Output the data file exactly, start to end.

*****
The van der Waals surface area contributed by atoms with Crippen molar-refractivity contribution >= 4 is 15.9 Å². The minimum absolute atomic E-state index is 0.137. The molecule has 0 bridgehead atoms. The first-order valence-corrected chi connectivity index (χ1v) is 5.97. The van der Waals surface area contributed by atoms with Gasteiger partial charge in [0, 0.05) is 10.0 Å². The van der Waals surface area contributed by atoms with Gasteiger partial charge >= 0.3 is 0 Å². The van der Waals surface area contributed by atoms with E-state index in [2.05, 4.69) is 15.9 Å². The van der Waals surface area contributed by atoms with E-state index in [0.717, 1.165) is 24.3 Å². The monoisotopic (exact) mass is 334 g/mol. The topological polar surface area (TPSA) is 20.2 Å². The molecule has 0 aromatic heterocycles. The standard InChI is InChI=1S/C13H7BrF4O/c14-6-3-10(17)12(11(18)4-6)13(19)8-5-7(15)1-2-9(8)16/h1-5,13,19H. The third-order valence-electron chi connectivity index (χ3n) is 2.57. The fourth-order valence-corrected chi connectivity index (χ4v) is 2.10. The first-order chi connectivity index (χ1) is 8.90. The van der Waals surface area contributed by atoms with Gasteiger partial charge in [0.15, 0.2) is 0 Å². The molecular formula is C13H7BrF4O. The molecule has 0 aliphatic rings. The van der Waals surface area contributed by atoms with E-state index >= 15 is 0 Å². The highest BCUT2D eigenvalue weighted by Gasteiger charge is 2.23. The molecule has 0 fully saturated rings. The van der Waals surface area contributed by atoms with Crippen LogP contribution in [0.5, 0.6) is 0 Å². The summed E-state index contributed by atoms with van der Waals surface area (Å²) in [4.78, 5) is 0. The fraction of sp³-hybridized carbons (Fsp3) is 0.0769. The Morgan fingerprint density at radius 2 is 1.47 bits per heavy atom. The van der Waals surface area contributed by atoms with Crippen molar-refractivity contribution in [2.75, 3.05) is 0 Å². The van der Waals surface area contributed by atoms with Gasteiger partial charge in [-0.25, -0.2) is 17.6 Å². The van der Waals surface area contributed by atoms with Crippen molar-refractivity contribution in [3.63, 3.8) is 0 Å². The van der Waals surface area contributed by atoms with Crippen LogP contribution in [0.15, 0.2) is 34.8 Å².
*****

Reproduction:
The van der Waals surface area contributed by atoms with Crippen molar-refractivity contribution >= 4 is 15.9 Å². The minimum absolute atomic E-state index is 0.137. The molecule has 0 bridgehead atoms. The first-order valence-corrected chi connectivity index (χ1v) is 5.97. The van der Waals surface area contributed by atoms with Gasteiger partial charge in [0, 0.05) is 10.0 Å². The van der Waals surface area contributed by atoms with Gasteiger partial charge >= 0.3 is 0 Å². The van der Waals surface area contributed by atoms with E-state index in [2.05, 4.69) is 15.9 Å². The van der Waals surface area contributed by atoms with E-state index in [0.717, 1.165) is 24.3 Å². The monoisotopic (exact) mass is 334 g/mol. The topological polar surface area (TPSA) is 20.2 Å². The molecule has 0 aromatic heterocycles. The standard InChI is InChI=1S/C13H7BrF4O/c14-6-3-10(17)12(11(18)4-6)13(19)8-5-7(15)1-2-9(8)16/h1-5,13,19H. The third-order valence-electron chi connectivity index (χ3n) is 2.57. The fourth-order valence-corrected chi connectivity index (χ4v) is 2.10. The first-order chi connectivity index (χ1) is 8.90. The van der Waals surface area contributed by atoms with Gasteiger partial charge in [0.15, 0.2) is 0 Å². The molecular formula is C13H7BrF4O. The molecule has 0 aliphatic rings. The van der Waals surface area contributed by atoms with E-state index >= 15 is 0 Å². The highest BCUT2D eigenvalue weighted by Gasteiger charge is 2.23. The molecule has 0 fully saturated rings. The van der Waals surface area contributed by atoms with Crippen LogP contribution in [0.5, 0.6) is 0 Å². The summed E-state index contributed by atoms with van der Waals surface area (Å²) in [4.78, 5) is 0. The fraction of sp³-hybridized carbons (Fsp3) is 0.0769. The Morgan fingerprint density at radius 2 is 1.47 bits per heavy atom. The van der Waals surface area contributed by atoms with Crippen molar-refractivity contribution in [2.75, 3.05) is 0 Å². The van der Waals surface area contributed by atoms with Gasteiger partial charge in [-0.25, -0.2) is 17.6 Å². The van der Waals surface area contributed by atoms with Crippen molar-refractivity contribution in [3.63, 3.8) is 0 Å². The van der Waals surface area contributed by atoms with Crippen LogP contribution in [0.15, 0.2) is 34.8 Å².